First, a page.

by Emily Schwartz, Sports Editor & Rebecca Stotsky, Sports Reporter
photo by Hedi Skali
This summer, the City of Newton installed stadium lights at Winkler Stadium after a more than 15-year-long push from the South community.
Girls soccer head coach Doug McCarthy has fought for the permanent installation of lights at the stadium for over 15 years, since before senior captain Olivia Dubin was on the team.
“We’re very excited,” Dubin said. “We love the night games, so the chance to have more of them and have them be more of a regular occurrence was really exciting for us.”
Previously, night games have been limited to one fall weekend each year, for which South rents portable stadium lights. The football team and boys and girls soccer teams each play under the lights in their sole regular season night home game over the course of that weekend.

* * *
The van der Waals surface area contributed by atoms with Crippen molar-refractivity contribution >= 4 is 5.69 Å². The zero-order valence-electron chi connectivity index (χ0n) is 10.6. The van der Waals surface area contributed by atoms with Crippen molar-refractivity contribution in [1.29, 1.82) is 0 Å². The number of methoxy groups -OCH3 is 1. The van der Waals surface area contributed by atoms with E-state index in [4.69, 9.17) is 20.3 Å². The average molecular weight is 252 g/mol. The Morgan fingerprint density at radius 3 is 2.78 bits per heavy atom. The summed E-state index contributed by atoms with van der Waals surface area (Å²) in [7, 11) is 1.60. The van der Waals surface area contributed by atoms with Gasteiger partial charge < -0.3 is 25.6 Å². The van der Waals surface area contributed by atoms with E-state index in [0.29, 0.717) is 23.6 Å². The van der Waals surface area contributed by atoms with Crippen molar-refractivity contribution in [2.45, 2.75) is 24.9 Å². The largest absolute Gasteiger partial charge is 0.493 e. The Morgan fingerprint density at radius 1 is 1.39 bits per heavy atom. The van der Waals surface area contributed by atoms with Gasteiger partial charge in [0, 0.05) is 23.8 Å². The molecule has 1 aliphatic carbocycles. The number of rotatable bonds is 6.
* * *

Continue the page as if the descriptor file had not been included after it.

Playing under the lights is a completely new experience than playing in a day game, football player junior Patrick Sullivan said.
“It’s a whole different feeling,” he said. “You play better at night when the lights are on,” he said. “[It’s like] a primetime game in the NFL: you feel more focused.”
Dubin said that permanent lights will likely draw more fans to girls soccer games than those who come out for typical “Friday Night Lights” weekend games.
“Usually boys soccer gets Saturdays, so there’s less of a show up for ours which are on Sundays,” she said. “We’ve been a really successful team for the last, probably, five years. We’re a really fun team to watch, so hopefully with more night games there’ll be more turnout and more of a crowd to hype us up because that’s the best part.”